I took a close look at the House Intelligence Committee impeachment inquiry report to try to figure out whose telephone records Adam Schiff had subpoenaed or otherwise obtained. I inferred that the committee had obtained the records of Rudy Giuliani and Lev Parnas.
Following up on the report, the Wall Street Journal (editorial here) and Byron York (column here) indicate that Schiff subpoenaed a total of five phone numbers from AT&T and Verizon. All the published information was derived from the records of these five numbers, but it is not clear whose records were subpoenaed.
The Journal editorial notes: “Our sources says [sic] Mr. Schiff issued a subpoena in September to AT&T, demanding call logs for five numbers—including Mr. Giuliani’s. Subsequent subpoenas to AT&T and Verizon demanded more details. Republicans were told of the subpoenas, yet under rules of committee secrecy couldn’t raise public objections.”
Byron’s column includes statements from Ranking Member Devin Nunes and Rudy Giuliani. Nunes issued this statement:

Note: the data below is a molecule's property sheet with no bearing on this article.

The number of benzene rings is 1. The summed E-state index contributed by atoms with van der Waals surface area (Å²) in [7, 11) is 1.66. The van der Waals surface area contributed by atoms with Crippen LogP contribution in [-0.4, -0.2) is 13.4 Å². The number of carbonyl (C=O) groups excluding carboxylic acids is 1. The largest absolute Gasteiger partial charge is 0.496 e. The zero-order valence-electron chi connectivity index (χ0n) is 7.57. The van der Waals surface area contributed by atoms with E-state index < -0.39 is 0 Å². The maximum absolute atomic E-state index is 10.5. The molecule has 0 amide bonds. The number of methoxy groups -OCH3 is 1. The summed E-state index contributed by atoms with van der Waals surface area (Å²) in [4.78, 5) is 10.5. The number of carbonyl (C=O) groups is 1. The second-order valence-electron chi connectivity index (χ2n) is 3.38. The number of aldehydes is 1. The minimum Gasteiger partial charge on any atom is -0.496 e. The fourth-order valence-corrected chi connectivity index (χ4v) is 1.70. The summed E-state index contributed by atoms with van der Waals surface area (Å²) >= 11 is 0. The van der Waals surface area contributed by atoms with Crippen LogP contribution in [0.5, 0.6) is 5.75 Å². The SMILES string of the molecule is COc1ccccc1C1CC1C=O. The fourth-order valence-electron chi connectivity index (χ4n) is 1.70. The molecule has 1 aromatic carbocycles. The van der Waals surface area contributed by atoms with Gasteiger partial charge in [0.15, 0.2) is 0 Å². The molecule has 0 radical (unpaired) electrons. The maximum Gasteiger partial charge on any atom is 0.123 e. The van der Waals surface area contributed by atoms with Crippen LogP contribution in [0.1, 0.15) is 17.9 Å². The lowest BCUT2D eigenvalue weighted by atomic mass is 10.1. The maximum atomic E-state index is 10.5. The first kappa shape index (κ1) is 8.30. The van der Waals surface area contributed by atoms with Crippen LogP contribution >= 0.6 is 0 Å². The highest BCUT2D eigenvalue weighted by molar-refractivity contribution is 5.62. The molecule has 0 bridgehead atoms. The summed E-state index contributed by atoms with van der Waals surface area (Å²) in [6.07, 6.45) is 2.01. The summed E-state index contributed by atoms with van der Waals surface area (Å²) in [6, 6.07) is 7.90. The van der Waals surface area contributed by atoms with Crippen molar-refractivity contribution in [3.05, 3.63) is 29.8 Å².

The Democrats’ impeachment charade is flailing, and desperate people do desperate things. So Schiff suddenly published phone records of myself, current and former Republican staff members, and a journalist whose reporting he doesn’t like. It’s a gross abuse of power for a congressman to go after his political opponents, staffers, and reporters in this way, but it’s characteristic of the way Schiff has run this entire show. He’s going to need a long rehabilitation period when this is over.
I hesitate to say more until the facts are known, but I can say with certainty that Schiff should have disclosed whose records he obtained in the text of his report and that he should be called to account for the Star Chamber nature of his proceedings.